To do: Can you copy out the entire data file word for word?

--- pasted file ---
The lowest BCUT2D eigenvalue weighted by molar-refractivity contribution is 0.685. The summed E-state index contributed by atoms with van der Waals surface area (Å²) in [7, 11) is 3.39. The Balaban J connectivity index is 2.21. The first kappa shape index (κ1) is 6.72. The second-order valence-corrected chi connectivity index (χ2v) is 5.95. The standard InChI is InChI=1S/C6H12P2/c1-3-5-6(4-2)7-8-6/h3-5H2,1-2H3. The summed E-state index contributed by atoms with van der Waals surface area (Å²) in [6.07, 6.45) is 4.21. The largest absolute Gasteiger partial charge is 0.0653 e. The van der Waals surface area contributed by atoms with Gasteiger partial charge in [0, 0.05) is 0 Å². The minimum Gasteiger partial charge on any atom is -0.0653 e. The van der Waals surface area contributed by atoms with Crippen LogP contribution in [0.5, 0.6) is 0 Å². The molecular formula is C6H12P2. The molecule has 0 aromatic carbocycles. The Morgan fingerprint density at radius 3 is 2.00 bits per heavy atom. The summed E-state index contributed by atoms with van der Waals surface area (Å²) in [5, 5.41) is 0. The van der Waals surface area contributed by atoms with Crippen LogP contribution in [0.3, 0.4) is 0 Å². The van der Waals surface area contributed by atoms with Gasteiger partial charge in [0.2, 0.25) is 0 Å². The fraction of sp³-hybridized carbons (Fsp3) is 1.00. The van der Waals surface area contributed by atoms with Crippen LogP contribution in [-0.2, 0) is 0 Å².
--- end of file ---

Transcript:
The lowest BCUT2D eigenvalue weighted by molar-refractivity contribution is 0.685. The summed E-state index contributed by atoms with van der Waals surface area (Å²) in [7, 11) is 3.39. The Balaban J connectivity index is 2.21. The first kappa shape index (κ1) is 6.72. The second-order valence-corrected chi connectivity index (χ2v) is 5.95. The standard InChI is InChI=1S/C6H12P2/c1-3-5-6(4-2)7-8-6/h3-5H2,1-2H3. The summed E-state index contributed by atoms with van der Waals surface area (Å²) in [6.07, 6.45) is 4.21. The largest absolute Gasteiger partial charge is 0.0653 e. The van der Waals surface area contributed by atoms with Gasteiger partial charge in [0, 0.05) is 0 Å². The minimum Gasteiger partial charge on any atom is -0.0653 e. The van der Waals surface area contributed by atoms with Crippen LogP contribution in [0.5, 0.6) is 0 Å². The molecular formula is C6H12P2. The molecule has 0 aromatic carbocycles. The Morgan fingerprint density at radius 3 is 2.00 bits per heavy atom. The summed E-state index contributed by atoms with van der Waals surface area (Å²) in [5, 5.41) is 0. The van der Waals surface area contributed by atoms with Crippen LogP contribution in [0.3, 0.4) is 0 Å². The van der Waals surface area contributed by atoms with Gasteiger partial charge in [0.2, 0.25) is 0 Å². The fraction of sp³-hybridized carbons (Fsp3) is 1.00. The van der Waals surface area contributed by atoms with Crippen LogP contribution in [-0.2, 0) is 0 Å².